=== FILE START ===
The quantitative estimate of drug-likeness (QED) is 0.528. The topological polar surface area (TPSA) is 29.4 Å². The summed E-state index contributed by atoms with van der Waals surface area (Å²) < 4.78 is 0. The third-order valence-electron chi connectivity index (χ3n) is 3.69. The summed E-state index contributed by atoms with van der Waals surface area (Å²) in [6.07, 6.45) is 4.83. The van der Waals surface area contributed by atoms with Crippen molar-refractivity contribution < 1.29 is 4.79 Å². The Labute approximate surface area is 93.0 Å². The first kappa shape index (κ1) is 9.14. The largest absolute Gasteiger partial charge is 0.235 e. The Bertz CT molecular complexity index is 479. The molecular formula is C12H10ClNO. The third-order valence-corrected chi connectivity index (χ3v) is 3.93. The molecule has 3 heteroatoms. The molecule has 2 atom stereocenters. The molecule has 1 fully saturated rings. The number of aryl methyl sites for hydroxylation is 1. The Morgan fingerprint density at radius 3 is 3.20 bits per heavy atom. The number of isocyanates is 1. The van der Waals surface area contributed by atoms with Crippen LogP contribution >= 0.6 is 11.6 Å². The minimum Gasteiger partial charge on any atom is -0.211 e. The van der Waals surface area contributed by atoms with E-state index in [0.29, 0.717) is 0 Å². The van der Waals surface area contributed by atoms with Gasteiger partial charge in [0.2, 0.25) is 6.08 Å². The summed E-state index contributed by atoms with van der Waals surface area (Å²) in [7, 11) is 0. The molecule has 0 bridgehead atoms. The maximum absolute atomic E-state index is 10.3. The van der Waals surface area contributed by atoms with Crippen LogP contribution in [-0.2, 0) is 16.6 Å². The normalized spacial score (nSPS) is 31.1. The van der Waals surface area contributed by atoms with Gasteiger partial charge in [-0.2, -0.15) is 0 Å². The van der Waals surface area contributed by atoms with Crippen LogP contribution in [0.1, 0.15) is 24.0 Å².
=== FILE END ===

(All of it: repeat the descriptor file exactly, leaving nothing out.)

The quantitative estimate of drug-likeness (QED) is 0.528. The topological polar surface area (TPSA) is 29.4 Å². The summed E-state index contributed by atoms with van der Waals surface area (Å²) < 4.78 is 0. The third-order valence-electron chi connectivity index (χ3n) is 3.69. The summed E-state index contributed by atoms with van der Waals surface area (Å²) in [6.07, 6.45) is 4.83. The van der Waals surface area contributed by atoms with Crippen molar-refractivity contribution < 1.29 is 4.79 Å². The Labute approximate surface area is 93.0 Å². The first kappa shape index (κ1) is 9.14. The largest absolute Gasteiger partial charge is 0.235 e. The Bertz CT molecular complexity index is 479. The molecular formula is C12H10ClNO. The third-order valence-corrected chi connectivity index (χ3v) is 3.93. The molecule has 3 heteroatoms. The molecule has 2 atom stereocenters. The molecule has 1 fully saturated rings. The number of aryl methyl sites for hydroxylation is 1. The Morgan fingerprint density at radius 3 is 3.20 bits per heavy atom. The number of isocyanates is 1. The van der Waals surface area contributed by atoms with Crippen LogP contribution >= 0.6 is 11.6 Å². The minimum Gasteiger partial charge on any atom is -0.211 e. The van der Waals surface area contributed by atoms with E-state index in [0.29, 0.717) is 0 Å². The van der Waals surface area contributed by atoms with Gasteiger partial charge in [0.2, 0.25) is 6.08 Å². The summed E-state index contributed by atoms with van der Waals surface area (Å²) in [7, 11) is 0. The molecule has 0 bridgehead atoms. The maximum absolute atomic E-state index is 10.3. The van der Waals surface area contributed by atoms with Crippen LogP contribution in [-0.2, 0) is 16.6 Å². The normalized spacial score (nSPS) is 31.1. The van der Waals surface area contributed by atoms with Gasteiger partial charge in [-0.2, -0.15) is 0 Å². The van der Waals surface area contributed by atoms with Crippen LogP contribution in [0.1, 0.15) is 24.0 Å².